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Unbelief and the Hard Heart

Updated on July 13, 2010

In the story of Exodus, there is much here to learn about our own hearts and minds and how they can become stubborn or unyielding. 
Growing up, I had been taught that God was responsible for hardening Pharaoh's heart in the story of Exodus.  In other words, the entire matter lay in God's hands and Pharaoh had no choice one way or the other, concerning the condition of his heart.  However, after coming to know the Lord and His goodness and my own human nature, I began to question such teachings as this.  It seemed out of character for God to reach down His Hand and place it over the heart of Pharaoh so that he became stubborn (and leave Pharaoh no choice in the matter).
Pharaoh was a leader and he was used to getting things done his way.  He was used to being in charge and to not have his authority questioned by anyone. Pharaoh needed the Israelites to keep Egypt strong and the idea of freedom for them was not something he would consider.
 When Moses and Aaron approached Pharaoh with the instructions God had given them, Pharaoh immediately reacted with contempt especially after his own magicians could duplicate the sign given by Moses.  What would contempt do to the condition of the heart of a person?  There would be an immediate response of disrespect and disdain towards the person that is 'rubbing you the wrong way'.  This is Pharaoh's response to Moses when Moses approaches him with instructions from God and a sign to confirm the instructions are from God.
Pharaoh becomes immediately suspicious towards Moses and Aaron when his own magicians are able to duplicate most of the catastrophes brought upon Egypt.  Unbelief, anger, frustration, contempt, and hatred are beginning to take their toll on Pharaoh.
Contempt and suspicion would definitely cause a person to become obstinate and unbelieving.  The more instructions Moses received from God and conveyed to Pharaoh, following all instructions with signs .. The angrier Pharaoh became with Moses and Aaron and God as well.  This began to take a toll on Pharaoh's attitude towards Moses and God. 
There would arise times that Pharaoh felt compelled to give in, due to his fears and distaste of suffering.  But the minute God relieved Egypt of it's suffering, Pharaoh would return to his old 'self' and he would become angry and stubborn once again.  Pharaoh's heart had to be literally 'broken' before he could get past his anger and resentment and contempt and come to believe God meant what He said.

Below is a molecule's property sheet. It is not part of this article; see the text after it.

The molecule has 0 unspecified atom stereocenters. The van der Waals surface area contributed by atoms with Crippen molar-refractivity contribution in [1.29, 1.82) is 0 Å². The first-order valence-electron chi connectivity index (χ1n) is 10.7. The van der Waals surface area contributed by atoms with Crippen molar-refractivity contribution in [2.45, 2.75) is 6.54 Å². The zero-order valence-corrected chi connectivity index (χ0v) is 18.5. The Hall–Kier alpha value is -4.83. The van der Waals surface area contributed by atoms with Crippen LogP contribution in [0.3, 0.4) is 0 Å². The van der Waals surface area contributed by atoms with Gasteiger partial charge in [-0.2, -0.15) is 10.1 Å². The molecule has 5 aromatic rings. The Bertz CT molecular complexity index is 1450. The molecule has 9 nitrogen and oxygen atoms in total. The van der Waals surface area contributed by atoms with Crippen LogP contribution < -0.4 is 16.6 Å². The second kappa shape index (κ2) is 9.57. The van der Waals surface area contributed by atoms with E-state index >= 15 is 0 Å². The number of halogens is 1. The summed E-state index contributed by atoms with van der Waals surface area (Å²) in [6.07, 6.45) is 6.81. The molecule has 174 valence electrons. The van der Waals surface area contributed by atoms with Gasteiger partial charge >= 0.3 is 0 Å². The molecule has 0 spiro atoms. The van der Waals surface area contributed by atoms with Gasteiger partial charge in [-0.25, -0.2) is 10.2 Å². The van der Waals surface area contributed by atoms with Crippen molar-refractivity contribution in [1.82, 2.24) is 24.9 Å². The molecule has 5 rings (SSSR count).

Pharaoh had a choice.  He could choose to believe but instead he chose unbelief.  An unbelieving heart is a heart that breeds anger and hatred and contempt and sarcasm and cynicism, etc.  It was not God who reached down to harden Pharaoh's heart here .. Pharaoh's heart became hard because he refused to believe God.  Pharaoh had a choice.
Wonder how the story would have gone had Pharaoh believed?  Belief certainly blessed Potiphar when Joseph gave instructions that were received from God.


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    • Debradoo profile image

      Debradoo 7 years ago from Cocoa, Florida

      Hello Vladimir, my brother! Yes, there is permissive and causative words used in the Bible.

      It took some work but eventually Pharaoh did see Moses like god, as well as his officers.

      I believe we (the Christian) are to strive to be god(s) to people. Not for the destruction of wicked hierarchy (though this will manifest as well), but to convert the hearts and minds of unbelievers.

    • Vladimir Uhri profile image

      Vladimir Uhri 7 years ago from HubPages, FB

      Very interesting thoughts. I understand that in Hebrew according to Dr. Young has permissive and causative tens. We do not have it in English.

      But in this case the Pharaoh was a god to Egypt. Besides there were other gods which plaque covered it. All gods had to be painfully defeated. And they were.

      An interesting point I would say was that God said to Moses: You will be to Pharaoh god and Aron your prophet.